During the Swindon saga, Calderwood was actually arrested for allegedly defrauding the Inland Revenue by accepting a "bung" to sign from Mansfield. He was cleared, but Swindon, having won promotion to the former First Division with Ardiles in charge, were demoted to the Third Division as punishment for maladministration.

"We were told the club would probably get a fine, so the thought of going down never entered our minds," Calderwood recalled. "One Friday, we had some friends round for a meal. We were about to sit down when a reporter rang to say we'd been relegated. The food never got eaten."

On appeal, Swindon stayed in the old Second Division, and with Calderwood as captain eventually completed a seven-season rise from the Fourth to the Premier League under Glenn Hoddle. From Lou Macari, Calderwood learned the value of rest and fitness. Ardiles and Hoddle brought out his constructive side, confirming the logic behind his £1.25m transfer to the club where they once performed in magical tandem.

Last season, his first with Spurs, was not a success for either himself or the team. He was no Neil Ruddock, the critics complained, and by May, Ardiles had agreed to sell him to Macari at Celtic. Before he could sign, Macari was sacked, so Calderwood stayed. "It wasn't exactly a vote of confidence," he said.

Before the managerial upheaval that followed the Coca-Cola Cup collapse at Notts County, where he suffered the indignity of being substituted at half-time, there was talk of his rejoining Swindon. Now he is playing the best football of his life, an impression confirmed in Moscow, and is one win from the final of a competition from which Spurs were originally excluded.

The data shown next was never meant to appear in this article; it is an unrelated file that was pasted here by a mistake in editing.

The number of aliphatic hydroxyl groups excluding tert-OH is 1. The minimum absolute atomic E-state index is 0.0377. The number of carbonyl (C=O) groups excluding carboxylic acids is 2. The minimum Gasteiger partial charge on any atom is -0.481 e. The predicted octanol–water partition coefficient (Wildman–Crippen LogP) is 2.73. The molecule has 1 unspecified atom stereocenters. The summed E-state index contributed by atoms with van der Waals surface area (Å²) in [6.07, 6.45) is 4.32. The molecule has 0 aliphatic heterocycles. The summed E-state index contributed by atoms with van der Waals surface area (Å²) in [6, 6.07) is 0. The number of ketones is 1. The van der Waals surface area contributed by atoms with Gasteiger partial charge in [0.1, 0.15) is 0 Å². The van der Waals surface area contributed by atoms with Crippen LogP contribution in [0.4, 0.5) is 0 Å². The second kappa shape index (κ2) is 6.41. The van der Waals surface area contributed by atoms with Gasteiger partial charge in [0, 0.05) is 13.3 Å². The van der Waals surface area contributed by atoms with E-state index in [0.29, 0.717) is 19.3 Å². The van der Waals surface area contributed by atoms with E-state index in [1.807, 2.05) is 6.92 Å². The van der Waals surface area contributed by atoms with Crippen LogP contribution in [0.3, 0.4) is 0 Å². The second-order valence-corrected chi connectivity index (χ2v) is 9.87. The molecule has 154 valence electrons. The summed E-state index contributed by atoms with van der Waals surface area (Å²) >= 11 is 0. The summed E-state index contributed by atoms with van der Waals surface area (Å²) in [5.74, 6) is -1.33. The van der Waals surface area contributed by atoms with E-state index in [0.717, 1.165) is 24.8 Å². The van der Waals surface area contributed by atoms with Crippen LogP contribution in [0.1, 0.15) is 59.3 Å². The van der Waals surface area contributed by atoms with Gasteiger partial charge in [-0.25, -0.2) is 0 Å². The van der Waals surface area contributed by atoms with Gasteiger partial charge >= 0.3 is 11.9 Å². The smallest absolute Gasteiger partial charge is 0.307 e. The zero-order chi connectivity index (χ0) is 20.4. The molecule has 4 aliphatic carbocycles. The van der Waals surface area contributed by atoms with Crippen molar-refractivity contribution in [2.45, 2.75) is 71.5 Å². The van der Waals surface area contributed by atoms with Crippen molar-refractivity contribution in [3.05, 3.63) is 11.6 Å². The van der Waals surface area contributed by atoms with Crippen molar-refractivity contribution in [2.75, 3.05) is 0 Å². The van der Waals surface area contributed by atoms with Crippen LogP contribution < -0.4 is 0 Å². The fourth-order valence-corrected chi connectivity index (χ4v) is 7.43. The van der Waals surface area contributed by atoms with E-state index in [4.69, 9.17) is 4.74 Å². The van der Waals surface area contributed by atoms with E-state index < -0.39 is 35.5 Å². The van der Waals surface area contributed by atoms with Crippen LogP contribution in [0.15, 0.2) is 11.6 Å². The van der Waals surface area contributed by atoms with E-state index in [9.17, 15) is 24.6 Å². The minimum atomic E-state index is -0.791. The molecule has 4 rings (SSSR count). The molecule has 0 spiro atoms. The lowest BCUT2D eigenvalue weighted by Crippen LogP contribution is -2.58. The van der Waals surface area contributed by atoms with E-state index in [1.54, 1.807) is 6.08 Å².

"The Cup ban was never a big thing with the players," Calderwood said. "What really worried us was the 12-point penalty in the League. Even when it was cut to six, it only gave us a fighting chance. People assume it'll be a Tottenham v Manchester United final. I can assure you none of us thinks that, and the same will be true at Everton."

Yet circumstances, the latest being Duncan Ferguson's suspension, keep conspiring to make it look like Spurs' year. "His absence has got to be a boost for us, because he's been a real player for them. But Paul Rideout could be back, and Daniel Amokachi has done well recently."

One might expect a defender regularly tangling with Jrgen Klinsmann and Teddy Sheringham in training to have no qualms about facing such players; either that or have his confidence shot. "It's not too bad," he revealed. "We usually play the old ones against the young ones, so I get to have them on my side."

Increasingly, Spurs' celebrated strikers probably share his satisfaction with their practice arrangements. For Calderwood, hoping to see the light at the end of the Wembley tunnel after a patient journey from obscurity, that is recognition indeed.